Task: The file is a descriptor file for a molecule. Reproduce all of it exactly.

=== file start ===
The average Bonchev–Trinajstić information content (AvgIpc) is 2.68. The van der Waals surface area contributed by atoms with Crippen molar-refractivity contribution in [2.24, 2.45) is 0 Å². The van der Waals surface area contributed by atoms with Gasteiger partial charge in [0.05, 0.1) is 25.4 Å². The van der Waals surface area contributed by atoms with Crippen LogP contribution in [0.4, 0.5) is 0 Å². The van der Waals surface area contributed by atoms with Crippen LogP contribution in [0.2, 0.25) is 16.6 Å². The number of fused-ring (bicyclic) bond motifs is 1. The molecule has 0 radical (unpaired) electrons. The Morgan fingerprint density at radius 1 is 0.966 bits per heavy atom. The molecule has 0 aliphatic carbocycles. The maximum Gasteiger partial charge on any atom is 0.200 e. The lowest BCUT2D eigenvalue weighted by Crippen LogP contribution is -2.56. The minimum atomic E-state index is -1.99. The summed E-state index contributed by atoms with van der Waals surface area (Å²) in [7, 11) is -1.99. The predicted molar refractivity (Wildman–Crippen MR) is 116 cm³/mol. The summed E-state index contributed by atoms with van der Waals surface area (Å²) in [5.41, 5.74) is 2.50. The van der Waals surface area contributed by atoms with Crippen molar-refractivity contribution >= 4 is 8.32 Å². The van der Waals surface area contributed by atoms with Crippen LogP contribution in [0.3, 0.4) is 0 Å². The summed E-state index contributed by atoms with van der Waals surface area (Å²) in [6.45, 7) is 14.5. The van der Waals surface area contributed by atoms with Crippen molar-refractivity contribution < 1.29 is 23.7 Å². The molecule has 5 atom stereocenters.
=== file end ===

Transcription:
The average Bonchev–Trinajstić information content (AvgIpc) is 2.68. The van der Waals surface area contributed by atoms with Crippen molar-refractivity contribution in [2.24, 2.45) is 0 Å². The van der Waals surface area contributed by atoms with Gasteiger partial charge in [0.05, 0.1) is 25.4 Å². The van der Waals surface area contributed by atoms with Crippen LogP contribution in [0.4, 0.5) is 0 Å². The van der Waals surface area contributed by atoms with Crippen LogP contribution in [0.2, 0.25) is 16.6 Å². The number of fused-ring (bicyclic) bond motifs is 1. The molecule has 0 radical (unpaired) electrons. The Morgan fingerprint density at radius 1 is 0.966 bits per heavy atom. The molecule has 0 aliphatic carbocycles. The maximum Gasteiger partial charge on any atom is 0.200 e. The lowest BCUT2D eigenvalue weighted by Crippen LogP contribution is -2.56. The minimum atomic E-state index is -1.99. The summed E-state index contributed by atoms with van der Waals surface area (Å²) in [7, 11) is -1.99. The predicted molar refractivity (Wildman–Crippen MR) is 116 cm³/mol. The summed E-state index contributed by atoms with van der Waals surface area (Å²) in [5.41, 5.74) is 2.50. The van der Waals surface area contributed by atoms with Crippen molar-refractivity contribution >= 4 is 8.32 Å². The van der Waals surface area contributed by atoms with Crippen LogP contribution in [0.3, 0.4) is 0 Å². The summed E-state index contributed by atoms with van der Waals surface area (Å²) in [6.45, 7) is 14.5. The van der Waals surface area contributed by atoms with Crippen molar-refractivity contribution < 1.29 is 23.7 Å². The molecule has 5 atom stereocenters.